Is eleven months sufficient time to find a new line of beeswax? What will the future bring for the Reluctant Millennial.

The Glass Jar did not have time to wish all tBoW readers a happy holiday. You see, after my slap in the face from the pizzeria, I had to find a new calling. It was time for something far from the pizza crowd to help stay the horrible memories. There was blue wave work in Clarksville, TN where a Yankee is welcome in any waffle house should he dare set foot. My days working for the Democrats were long and often grueling. However, working on a campaign in the south was worth it. The payoff was not our candidate’s victory. He got crushed. The 250+ phone calls personally made along with endless doors knocked on were worth it. I felt qualified for my next gig; putting packages on doorsteps [ed. Mr. Story: Some of the packages delivered by the Glass Jar must have been the gifts I recommended for wine lovers in my December post.]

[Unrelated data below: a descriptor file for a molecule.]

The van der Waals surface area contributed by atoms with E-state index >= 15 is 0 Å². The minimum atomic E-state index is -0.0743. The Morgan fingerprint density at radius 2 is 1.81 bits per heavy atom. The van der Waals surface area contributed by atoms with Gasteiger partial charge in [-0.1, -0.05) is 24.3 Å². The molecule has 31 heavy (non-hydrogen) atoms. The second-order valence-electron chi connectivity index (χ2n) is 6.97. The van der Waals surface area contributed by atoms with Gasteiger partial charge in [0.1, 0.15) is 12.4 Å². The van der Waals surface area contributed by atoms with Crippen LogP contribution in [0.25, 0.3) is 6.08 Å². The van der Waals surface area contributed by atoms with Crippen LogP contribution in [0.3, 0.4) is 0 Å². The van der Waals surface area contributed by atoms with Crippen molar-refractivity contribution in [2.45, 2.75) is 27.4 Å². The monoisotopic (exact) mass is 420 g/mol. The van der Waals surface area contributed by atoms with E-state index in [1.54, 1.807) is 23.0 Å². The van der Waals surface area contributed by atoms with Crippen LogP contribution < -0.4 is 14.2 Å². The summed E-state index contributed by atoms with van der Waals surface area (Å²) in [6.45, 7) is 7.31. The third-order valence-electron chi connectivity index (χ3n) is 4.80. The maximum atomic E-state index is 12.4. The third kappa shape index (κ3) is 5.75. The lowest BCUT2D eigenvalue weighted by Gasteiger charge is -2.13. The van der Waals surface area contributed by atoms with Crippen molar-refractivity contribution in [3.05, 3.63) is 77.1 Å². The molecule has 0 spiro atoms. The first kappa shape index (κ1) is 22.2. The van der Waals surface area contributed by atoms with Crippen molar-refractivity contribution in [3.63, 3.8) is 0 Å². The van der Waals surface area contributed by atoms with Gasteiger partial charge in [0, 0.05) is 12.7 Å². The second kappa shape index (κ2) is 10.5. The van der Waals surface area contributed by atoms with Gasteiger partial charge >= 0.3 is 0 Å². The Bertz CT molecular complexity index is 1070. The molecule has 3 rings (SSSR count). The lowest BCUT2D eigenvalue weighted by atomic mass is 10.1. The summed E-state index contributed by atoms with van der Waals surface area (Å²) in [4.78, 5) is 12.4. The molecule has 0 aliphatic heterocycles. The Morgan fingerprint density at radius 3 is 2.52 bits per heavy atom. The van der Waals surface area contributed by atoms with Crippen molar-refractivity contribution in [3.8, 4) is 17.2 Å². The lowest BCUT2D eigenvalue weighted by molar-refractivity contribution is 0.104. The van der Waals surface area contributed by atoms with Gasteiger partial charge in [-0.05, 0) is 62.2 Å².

I was ready to walk into UPS for a job interview to see if I was qualified. Like a field organizer trusted to organize Democrats in Trump country, the pressure was on. It was time to see if I was ready for the demands of “put the box by that front door.”

The interview was brief. I walked in. The test aimed to identify one qualification. Was I breathing. Anybody with a pulse got offered the job. My “boss” confirmed I was a living human capable of movement. Could I start tomorrow? The holidays are truly a magical time. [ed. Mr. Story: Indeed- a magical time- with lots of wine AND cheese!]